Sandalwood seeds: Tapping the full potentials
Germination of sandal seeds is found to be profuse from the bird droppings on the forest floor as well as in the village yards and bunds of the agricultural fields. This indicates the potential of growing the tree in farmlands
Sandal (Santalumalbum L) is one of the most precious timber yielding plants due to its medicinal properties since ancient times. This became domesticated for its various uses. Though it has natural regeneration capability the rate is not sufficient and uncertain. There is a huge demand for its saplings in Nepal where pilgrims travel to visit holy places. There are lots of problems on seed germination in natural as well as other conditions. This can be accomplished by raising quality planting stock using known and superior seed source material and adopting modern nursery practices. Some trees grow in the forest gardens, and are almost extinct due to smuggling. The only way to counter smuggling and to meet the country’s demand for sandalwood is by encouraging sandal domestication which may be an option.
Easy technology should be explored. Considering all these consequences, the authorities of Nepal Science and Technology have undertaken the venture for its mass propagation by performing location trial experiments since over a couple of years for its survival and to explore the areas of suitable as well as congenial factors.
The widely distributed and economically important Santalum genus belongs to family Santalaceae, which includes 30 genera with about 400 species, many completely or partially parasitic. The word sandal has been derived from Chandana (Sanskrit), Chandan (Persian), Savtador (Greek) and Santal (French). There are references of sandalwood in Indian mythology, folklore and ancient scripts. ‘Chandana’, the Sanskrit name ascribed to Santalum album L., was known and used in India from the earliest historical times and is frequently mentioned in the ancient Sanskrit writings, some of which dated before the Christian era. Kautilya’s Arthashastra (320 B.C.) considered sandalwood as one of the important forest products to increase royal revenue. Charaka Sanhitha, the major textbook of internal medicine in Ayurveda (300 B.C.), quotes uses of sandal over 160 times in the entire text. In treatment of major diseases like fever, piles, hemorrhagic conditions, diabetes, dropsy, mental disorders, management of poisons and skin disorders, widespread uses of sandal are seen. Susrutha Samhita (150 B.C.), a great text on Indian wisdom on surgical procedures, equally preferred sandal for the management of wounds. Sandal fumigation is indicated in warding off evils and organisms which contaminate the wounds. Such fumigation hastens the wound healing and surgical wards remain aseptic. Dusting of wounds with sandal for early healing is common. In the Amarkosha (Lexicon 3rd or 4th Century A.D.) sandal is mentioned and it is said ‘Vina-malayam anyathra chandanam vivarditha’.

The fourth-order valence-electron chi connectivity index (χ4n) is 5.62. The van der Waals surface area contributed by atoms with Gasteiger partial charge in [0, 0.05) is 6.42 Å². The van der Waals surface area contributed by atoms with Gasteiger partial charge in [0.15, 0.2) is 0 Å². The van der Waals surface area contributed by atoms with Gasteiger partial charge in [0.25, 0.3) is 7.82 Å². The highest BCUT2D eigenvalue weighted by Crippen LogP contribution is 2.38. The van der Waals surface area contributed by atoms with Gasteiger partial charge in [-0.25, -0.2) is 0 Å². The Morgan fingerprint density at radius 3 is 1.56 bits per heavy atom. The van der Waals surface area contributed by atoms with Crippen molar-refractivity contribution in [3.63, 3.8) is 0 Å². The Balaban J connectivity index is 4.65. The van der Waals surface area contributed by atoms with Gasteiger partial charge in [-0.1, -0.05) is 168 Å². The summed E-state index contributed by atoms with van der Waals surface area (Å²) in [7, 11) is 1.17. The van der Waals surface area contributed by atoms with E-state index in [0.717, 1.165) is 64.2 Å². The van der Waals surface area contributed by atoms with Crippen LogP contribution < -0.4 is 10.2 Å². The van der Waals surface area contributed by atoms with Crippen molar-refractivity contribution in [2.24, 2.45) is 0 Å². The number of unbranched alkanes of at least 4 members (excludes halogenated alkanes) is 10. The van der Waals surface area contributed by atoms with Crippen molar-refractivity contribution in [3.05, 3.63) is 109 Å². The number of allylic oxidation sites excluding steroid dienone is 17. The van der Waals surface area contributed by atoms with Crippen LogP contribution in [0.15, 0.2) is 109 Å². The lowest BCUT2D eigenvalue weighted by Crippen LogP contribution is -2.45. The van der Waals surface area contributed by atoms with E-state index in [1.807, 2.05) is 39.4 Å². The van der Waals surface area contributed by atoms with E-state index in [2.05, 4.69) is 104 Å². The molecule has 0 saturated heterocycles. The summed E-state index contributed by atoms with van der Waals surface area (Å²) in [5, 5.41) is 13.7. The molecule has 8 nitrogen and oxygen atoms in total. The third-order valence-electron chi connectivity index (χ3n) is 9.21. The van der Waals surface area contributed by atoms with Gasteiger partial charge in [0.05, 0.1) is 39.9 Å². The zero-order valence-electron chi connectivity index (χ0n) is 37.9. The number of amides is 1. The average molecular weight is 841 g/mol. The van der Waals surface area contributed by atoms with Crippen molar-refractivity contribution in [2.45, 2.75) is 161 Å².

The extraction and disposal of sandal came under the Forest Department in 1864 in Mysore state. In Karnataka (formerly Mysore) the forest working plan for sandal extraction was prepared for Hunsur Talik in 1910, Heggadadevanakote in 1920 and Narasimharajapura in 1926. In 1871, the parasitic nature of sandal was reported by John Scott. Watt (1893) described the technique of raising sandal seedlings in tile pots in nurseries and in fields. McCarthy (1899) first noticed the spike disease of sandal in Coorg. Brandis (1903) suggested that though sandal is a root parasite, it may derive part of its nutrition from the soil as well. Barber (1905) noted that haustoria formation occurred only on certain roots of sandal and not on all of them. This plant forms a non-obligate relationship with a number of host plants. Sandal seeds have a post drop dormancy of two months due to presence of a hard seed coat or due to the presence of chemical substances in the seed coat which are impervious to water and gases. Germination of sandal seeds is found to be profuse from the bird droppings on the forest floor as well as in the village yards and bunds of the agricultural fields. This indicates the potential of growing the tree in farmlands.
However, germination of seeds is very low (10-15% within 60 days) when the seeds are sown in mother bed (sand beds) after hot and cold water treatment or alternate wetting and drying due to its hard seed coat and dormancy. Sandal seeds have been found to germinate faster when the seed coat is completely removed, or seeds are soaked in 0.05% gibberelic acid for 12-16 hours (Nagaveni and Srimathi, 1981). In sandal seeds, the duration of germination is faster when the seed coat is completely removed, or seeds are soaked in 0.05% gibberelic acid for 12-16 hours .
In Santalum album L. the germination is sporadic and takes 4 -14 weeks to complete germination in the recommended nursery bed in the ratio of 1:3 for seed germination and seed density of 500g/m2 nursery bed. Treatment with dilute hydrochloric acid or gibberalic acid can remove the dormancy principle from the seeds. Early and quick germination in a short time (15 days) by breaking the false seed coat indicates the presence of inhibitory principle in the seed coat. Sandal seeds have been found to germinate faster when the seed coat is completely removed or seeds are soaked in gibberelic acid. Germination accelerated by complete removal of hard shell covering the seeds of sandal showed that grading seeds by flotation method on water or different percentage of ammonium sulphate makes it possible to eliminate immature, injured and infected ones.